When addressing a motion for summary judgment, the Court derives the background facts from the parties' N.D.Ill. Local Rule 56.1 Statements and Responses, which assist the Court by “organizing the evidence, identifying undisputed facts, and demonstrating precisely how each side propose[s] to prove a disputed fact with admissible evidence.” Bordelon v. Chicago Sch. Reform Bd. of Trs., 233 F.3d 524, 527 (7th Cir. 2000). Under Local Rule 56.1(a)(3), the moving party must provide “a statement of material facts as to which the moving party contends there is no genuine issue.” Ammons v. Aramark Uniform Servs., Inc., 368 F.3d 809, 817 (7th Cir. 2004). The statement must “consist of short numbered paragraphs, including within each paragraph specific references to the affidavits, parts of the record, and other supporting materials relied upon to support the facts set forth in that paragraph.” Local Rule 56.1(a).

         The non-moving party must admit or deny each factual statement offered by the moving party and refer to any material facts that establish a genuine dispute for trial. Schrott v. Bristol-Myers Squibb Co., 403 F.3d 940, 944 (7th Cir. 2005); Local Rule 56.1(b)(3)(B). The non-moving party may submit his own statements of facts, to which the moving party must similarly reply. Local Rule 56.1(b)(3)(C) & (a)(3). This Court may consider true a Rule 56.1 factual statement that is supported by the record and that is not properly addressed by the opposing party. Local Rule 56.1(b)(3)(C). The same rule applies for facts submitted by a non-moving party that are not contested or responded to by the moving party. Local Rule 56.1(a)(3)(C); see also Raymond v. Ameritech Corp., 442 F.3d 600, 608 (7th Cir. 2006). A party's pro se status does not excuse him from complying with these rules. Greer v. Bd. of Edu. of City of Chicago, 267 F.3d 723, 727 (7th Cir. 2001); see also McNeil v. United States, 508 U.S. 106, 113 (1993).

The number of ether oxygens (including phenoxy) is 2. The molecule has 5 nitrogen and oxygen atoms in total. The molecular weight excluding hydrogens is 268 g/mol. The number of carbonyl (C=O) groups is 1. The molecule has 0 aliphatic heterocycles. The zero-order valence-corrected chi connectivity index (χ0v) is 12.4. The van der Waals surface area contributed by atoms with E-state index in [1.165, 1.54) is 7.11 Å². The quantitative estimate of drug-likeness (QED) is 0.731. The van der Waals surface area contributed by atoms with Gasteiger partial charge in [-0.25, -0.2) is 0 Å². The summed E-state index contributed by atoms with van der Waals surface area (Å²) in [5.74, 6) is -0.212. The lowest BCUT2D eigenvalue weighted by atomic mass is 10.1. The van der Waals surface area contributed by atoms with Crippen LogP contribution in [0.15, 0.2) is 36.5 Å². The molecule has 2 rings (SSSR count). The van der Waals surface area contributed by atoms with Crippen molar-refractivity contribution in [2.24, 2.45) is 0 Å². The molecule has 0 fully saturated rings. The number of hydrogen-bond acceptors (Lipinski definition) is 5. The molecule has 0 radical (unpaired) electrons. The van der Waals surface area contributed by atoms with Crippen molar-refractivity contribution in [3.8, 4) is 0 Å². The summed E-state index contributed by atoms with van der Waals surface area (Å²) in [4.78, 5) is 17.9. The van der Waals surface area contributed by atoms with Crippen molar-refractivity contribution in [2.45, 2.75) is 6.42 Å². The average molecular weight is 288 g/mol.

In this case, Defendants filed a memorandum of law (Dkt. 46) and a Local Rule 56.1 Statement of Material Facts (“SOF”) (Dkt. 45). The SOF consists of numbered paragraphs that cite to two affidavits from Jail administrator Lt. Erickson and to the Inmate Handbook, which although not attached to the SOF, are attached to the summary judgment motion (Dkt. 44). Each of Defendants' Local Rule 56.1 factual statements cite to parts of these exhibits. (Dkt. 45.) Defendants also submitted a copy of the Local Rule 56.2 Notice to Pro Se Litigants sent to Plaintiff, which sets out how Plaintiff was to respond to Defendants' summary judgment motion and Rule 56.1 Statement. (Dkt. 49.) Plaintiff submitted a response to Defendant's Local Rule 56.1 statement (“SOF Response”). (Dkt. 53.) In the SOF Response, Plaintiff separately admitted or denied each of Defendants' numbered statements of fact, and he supported his denials with citations to Defendants' exhibits and/or new exhibits of his own. (Dkt. 53.) Those exhibits are: his own affidavit, an affidavit from Jail inmate Cory Olalde, and an affidavit from Plaintiff's mother, April Robnett, and they are attached to the SOF Response. (Id.) Plaintiff did not submit an additional Local Rule 56.1(b)(3)(C) statement of facts.

         Thus, interpreting Plaintiff's filings generously consistent with his pro se status, the Court will consider the evidence submitted by Plaintiff, to the extent that he has identified it specifically in his filings or could properly testify himself about the matters asserted, along with the evidence properly submitted by Defendants. Sistrunk v. Khan, 931 F.Supp.2d 849, 854 (N.D. Ill. 2013); Fed.R.Evid. 602. Accordingly, the Court will consider the exhibits that Plaintiff attached and referred to in his SOF Response, despite that Local Rule 56.1 provides that the non-movant should submit new evidence such as these materials as part of a Local Rule 56.1(b)(3)(C) statement of additional facts. (Defendants did not respond to Plaintiff's new evidence nor otherwise file a reply, despite that the Court's briefing schedule provided a date for doing so (Dkt. 52).)

         Plaintiff did not submit a separate memorandum of law; however, he did submit a response memorandum (Dkt. 38) during the first round of briefing on Defendants' converted motion to dismiss. That memorandum was signed by Plaintiff and notarized. (Id.) Because Defendants' newly submitted summary judgment motion does not raise arguments that differ from those raised in its converted motion to dismiss, and given the wide latitude granted to pro se litigants in general, the Court will consider Plaintiff's arguments in his previously filed ...